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Malpractice

What is Claims-made and Report Coverage?

“Claims-made-and-reported” coverage is the most common type of coverage provided in professional liability insurance policies. It is distinguishable from “Occurrence” coverage in that the relevant date to determine coverage is when the claim is made and reported, not when the act or omission giving rise to the claim occurred. Most people are familiar with occurrence coverage from their auto or homeowners policy. With these types of insurance, the policy that covers a claim is the policy that was in effect on the date the event giving rise to the claim occurred (e.g. the auto accident or the hail storm). However, with claims-made-and-reported coverage, the key date is the date the claim is first made against the insured or the date the insured first becomes aware of facts or circumstances that might reasonably be expected to be the basis of a claim, NOT the date of the alleged error or omission by the insured. The claim generally must be reported to the insurer during the same policy period as the insured’s first knowledge. Insureds should also be aware of the term retroactive (“retro”) date. If a retro-date exclusion applies, the policy will not cover any claim arising from an act or omission that occurred prior to the retro date, regardless of when the claim is first made or when the insured first became aware of facts or circumstances that might reasonably be expected to be the basis of the claim.

What is the difference between first dollar defense and waiving first dollar defense?

With first dollar defense, you pay your deductible ONLY if there is a payment for Damages. The company pays your defense costs not to exceed limits of liability. More than two-thirds of all Claims close without a payment for Damages, therefore NOT triggering your deductible. If your policy states the deductible applies to Damages AND Expenses, your deductible applies to the first dollar that is spent by the company for defense or settlement of the claim.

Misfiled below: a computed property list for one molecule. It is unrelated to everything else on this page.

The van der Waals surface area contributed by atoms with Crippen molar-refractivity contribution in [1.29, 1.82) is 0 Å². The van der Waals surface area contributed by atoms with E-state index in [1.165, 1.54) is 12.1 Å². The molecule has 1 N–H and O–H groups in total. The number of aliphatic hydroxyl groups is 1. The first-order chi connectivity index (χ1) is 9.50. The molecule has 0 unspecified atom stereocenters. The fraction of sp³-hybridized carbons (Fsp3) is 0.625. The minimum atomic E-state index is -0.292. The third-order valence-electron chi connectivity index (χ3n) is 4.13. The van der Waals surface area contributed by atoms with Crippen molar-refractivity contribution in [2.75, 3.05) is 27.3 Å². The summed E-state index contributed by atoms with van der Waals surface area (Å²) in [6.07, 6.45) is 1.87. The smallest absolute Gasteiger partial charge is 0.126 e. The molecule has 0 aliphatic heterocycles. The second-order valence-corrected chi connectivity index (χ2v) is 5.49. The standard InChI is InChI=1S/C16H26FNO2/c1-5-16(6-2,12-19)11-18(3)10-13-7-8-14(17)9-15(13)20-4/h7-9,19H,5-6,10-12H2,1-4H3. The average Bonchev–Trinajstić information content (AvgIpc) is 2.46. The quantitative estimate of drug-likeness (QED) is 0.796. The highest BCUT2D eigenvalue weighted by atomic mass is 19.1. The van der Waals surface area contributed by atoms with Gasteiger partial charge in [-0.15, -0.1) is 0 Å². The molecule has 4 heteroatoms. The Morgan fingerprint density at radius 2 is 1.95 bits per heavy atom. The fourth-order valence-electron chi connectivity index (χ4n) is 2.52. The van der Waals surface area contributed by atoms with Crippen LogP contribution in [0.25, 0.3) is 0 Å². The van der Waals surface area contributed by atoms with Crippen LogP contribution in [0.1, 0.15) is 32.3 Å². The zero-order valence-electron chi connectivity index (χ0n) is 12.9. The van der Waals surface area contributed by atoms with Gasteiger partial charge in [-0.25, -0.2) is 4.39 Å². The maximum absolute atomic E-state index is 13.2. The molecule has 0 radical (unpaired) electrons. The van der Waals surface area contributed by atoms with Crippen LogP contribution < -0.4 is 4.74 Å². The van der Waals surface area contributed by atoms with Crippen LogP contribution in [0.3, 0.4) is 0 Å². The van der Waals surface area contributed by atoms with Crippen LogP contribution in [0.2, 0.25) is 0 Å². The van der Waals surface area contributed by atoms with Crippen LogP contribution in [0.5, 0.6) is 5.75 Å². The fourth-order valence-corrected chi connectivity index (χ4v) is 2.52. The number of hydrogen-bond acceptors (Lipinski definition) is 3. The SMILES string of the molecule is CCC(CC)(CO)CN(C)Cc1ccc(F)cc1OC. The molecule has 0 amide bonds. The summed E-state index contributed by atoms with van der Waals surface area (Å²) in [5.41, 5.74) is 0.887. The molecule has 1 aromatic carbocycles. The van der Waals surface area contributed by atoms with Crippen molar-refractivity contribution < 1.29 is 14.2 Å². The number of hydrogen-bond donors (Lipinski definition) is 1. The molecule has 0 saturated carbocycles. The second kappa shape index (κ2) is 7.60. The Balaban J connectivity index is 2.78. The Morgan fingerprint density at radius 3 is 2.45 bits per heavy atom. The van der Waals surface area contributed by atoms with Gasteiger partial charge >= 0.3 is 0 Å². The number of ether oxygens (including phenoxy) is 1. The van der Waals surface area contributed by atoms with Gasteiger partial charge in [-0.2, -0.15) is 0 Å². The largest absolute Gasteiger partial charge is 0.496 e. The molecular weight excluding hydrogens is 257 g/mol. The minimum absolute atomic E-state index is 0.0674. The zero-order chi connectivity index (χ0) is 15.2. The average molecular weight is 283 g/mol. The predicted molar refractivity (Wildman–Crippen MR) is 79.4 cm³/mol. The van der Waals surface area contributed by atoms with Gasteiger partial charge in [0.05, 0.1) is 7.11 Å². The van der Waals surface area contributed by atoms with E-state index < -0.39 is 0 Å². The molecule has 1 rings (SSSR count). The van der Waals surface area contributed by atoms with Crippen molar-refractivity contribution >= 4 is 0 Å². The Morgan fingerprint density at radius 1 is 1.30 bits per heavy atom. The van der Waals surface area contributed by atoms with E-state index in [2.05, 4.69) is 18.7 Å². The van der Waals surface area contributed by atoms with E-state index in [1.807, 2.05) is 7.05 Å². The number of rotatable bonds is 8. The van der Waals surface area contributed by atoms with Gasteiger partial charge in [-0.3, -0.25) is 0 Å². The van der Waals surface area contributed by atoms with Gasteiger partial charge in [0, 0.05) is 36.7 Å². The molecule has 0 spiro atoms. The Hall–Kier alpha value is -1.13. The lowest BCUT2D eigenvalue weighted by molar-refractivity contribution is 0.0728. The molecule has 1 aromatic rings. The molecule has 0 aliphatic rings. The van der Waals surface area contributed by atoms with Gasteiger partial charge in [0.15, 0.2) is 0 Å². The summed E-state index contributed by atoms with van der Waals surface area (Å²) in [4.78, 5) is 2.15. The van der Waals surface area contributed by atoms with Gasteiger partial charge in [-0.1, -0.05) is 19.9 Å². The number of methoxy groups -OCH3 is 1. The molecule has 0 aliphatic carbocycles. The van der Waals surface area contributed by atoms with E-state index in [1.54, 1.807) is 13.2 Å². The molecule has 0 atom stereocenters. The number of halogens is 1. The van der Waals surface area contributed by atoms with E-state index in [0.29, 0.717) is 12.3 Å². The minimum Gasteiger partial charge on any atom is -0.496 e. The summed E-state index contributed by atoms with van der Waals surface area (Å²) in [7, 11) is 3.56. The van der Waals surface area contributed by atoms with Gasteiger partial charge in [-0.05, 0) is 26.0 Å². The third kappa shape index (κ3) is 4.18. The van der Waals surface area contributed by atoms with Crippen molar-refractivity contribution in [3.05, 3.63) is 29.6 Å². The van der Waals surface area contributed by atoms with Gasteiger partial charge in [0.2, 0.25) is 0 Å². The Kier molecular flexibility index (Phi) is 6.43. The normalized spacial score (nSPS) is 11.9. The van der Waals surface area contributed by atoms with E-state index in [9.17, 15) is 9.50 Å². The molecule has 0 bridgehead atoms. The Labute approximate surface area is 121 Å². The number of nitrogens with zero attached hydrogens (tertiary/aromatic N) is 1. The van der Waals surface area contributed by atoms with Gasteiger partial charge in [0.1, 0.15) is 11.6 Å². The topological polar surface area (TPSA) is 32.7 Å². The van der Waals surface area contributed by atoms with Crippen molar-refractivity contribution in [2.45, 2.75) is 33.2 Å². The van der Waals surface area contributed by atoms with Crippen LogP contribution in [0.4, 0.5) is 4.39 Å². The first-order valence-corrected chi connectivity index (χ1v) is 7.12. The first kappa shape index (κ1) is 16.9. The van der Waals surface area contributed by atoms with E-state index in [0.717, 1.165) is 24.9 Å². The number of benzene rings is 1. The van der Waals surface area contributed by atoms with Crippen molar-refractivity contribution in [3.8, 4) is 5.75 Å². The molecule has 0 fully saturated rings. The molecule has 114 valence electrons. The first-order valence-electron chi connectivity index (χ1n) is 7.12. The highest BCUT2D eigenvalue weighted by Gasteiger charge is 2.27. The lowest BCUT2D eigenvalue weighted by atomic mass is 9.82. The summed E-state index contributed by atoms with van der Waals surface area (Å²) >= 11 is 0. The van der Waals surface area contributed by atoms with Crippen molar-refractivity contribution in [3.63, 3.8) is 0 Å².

What is “career coverage”?

Career coverage provides protection for legal services for your entire past career as a practicing attorney. The Bar Plan does provide career coverage if you have had continuous coverage.*

What is the difference between prior acts coverage and career coverage?

Prior acts coverage can be limited by endorsement or by the policy language. Career coverage covers your entire past career as a practicing attorney.

What limits should I carry for my practice?

Recommended limits vary. In considering limits, ask yourself: “If I make a mistake, how much will the client be damaged?” Your premium depends on many factors, including your areas of practice and the limits of liability you choose.

Do most policies offer first dollar defense?

Yes, but in many policies you must request this coverage. It is not automatic. The coverage must be endorsed on the policy for an additional premium. The Bar Plan provides first dollar defense.